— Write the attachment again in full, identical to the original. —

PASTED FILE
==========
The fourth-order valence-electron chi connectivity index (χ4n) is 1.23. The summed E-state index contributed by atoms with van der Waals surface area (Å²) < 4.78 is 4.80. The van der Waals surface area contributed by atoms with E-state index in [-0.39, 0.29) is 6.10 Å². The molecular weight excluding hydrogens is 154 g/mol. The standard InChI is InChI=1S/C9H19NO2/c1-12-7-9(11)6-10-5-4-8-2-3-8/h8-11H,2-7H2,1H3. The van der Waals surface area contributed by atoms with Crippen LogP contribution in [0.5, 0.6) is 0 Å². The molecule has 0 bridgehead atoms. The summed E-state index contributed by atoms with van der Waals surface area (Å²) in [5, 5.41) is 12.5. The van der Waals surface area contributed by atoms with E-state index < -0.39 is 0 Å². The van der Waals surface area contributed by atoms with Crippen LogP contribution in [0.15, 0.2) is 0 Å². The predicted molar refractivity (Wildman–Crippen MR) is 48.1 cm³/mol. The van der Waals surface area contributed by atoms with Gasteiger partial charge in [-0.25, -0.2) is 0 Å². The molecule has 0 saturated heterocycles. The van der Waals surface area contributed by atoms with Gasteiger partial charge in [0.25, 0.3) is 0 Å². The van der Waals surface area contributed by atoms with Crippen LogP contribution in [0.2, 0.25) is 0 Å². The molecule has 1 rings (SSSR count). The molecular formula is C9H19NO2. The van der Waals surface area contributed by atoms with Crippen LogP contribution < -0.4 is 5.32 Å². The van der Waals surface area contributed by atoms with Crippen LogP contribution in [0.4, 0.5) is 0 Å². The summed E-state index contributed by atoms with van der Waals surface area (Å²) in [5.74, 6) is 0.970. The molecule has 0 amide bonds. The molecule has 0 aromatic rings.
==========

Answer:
The fourth-order valence-electron chi connectivity index (χ4n) is 1.23. The summed E-state index contributed by atoms with van der Waals surface area (Å²) < 4.78 is 4.80. The van der Waals surface area contributed by atoms with E-state index in [-0.39, 0.29) is 6.10 Å². The molecular weight excluding hydrogens is 154 g/mol. The standard InChI is InChI=1S/C9H19NO2/c1-12-7-9(11)6-10-5-4-8-2-3-8/h8-11H,2-7H2,1H3. The van der Waals surface area contributed by atoms with Crippen LogP contribution in [0.5, 0.6) is 0 Å². The molecule has 0 bridgehead atoms. The summed E-state index contributed by atoms with van der Waals surface area (Å²) in [5, 5.41) is 12.5. The van der Waals surface area contributed by atoms with E-state index < -0.39 is 0 Å². The van der Waals surface area contributed by atoms with Crippen LogP contribution in [0.15, 0.2) is 0 Å². The predicted molar refractivity (Wildman–Crippen MR) is 48.1 cm³/mol. The van der Waals surface area contributed by atoms with Gasteiger partial charge in [-0.25, -0.2) is 0 Å². The molecule has 0 saturated heterocycles. The van der Waals surface area contributed by atoms with Gasteiger partial charge in [0.25, 0.3) is 0 Å². The van der Waals surface area contributed by atoms with Crippen LogP contribution in [0.2, 0.25) is 0 Å². The molecule has 1 rings (SSSR count). The molecular formula is C9H19NO2. The van der Waals surface area contributed by atoms with Crippen LogP contribution < -0.4 is 5.32 Å². The van der Waals surface area contributed by atoms with Crippen LogP contribution in [0.4, 0.5) is 0 Å². The summed E-state index contributed by atoms with van der Waals surface area (Å²) in [5.74, 6) is 0.970. The molecule has 0 amide bonds. The molecule has 0 aromatic rings.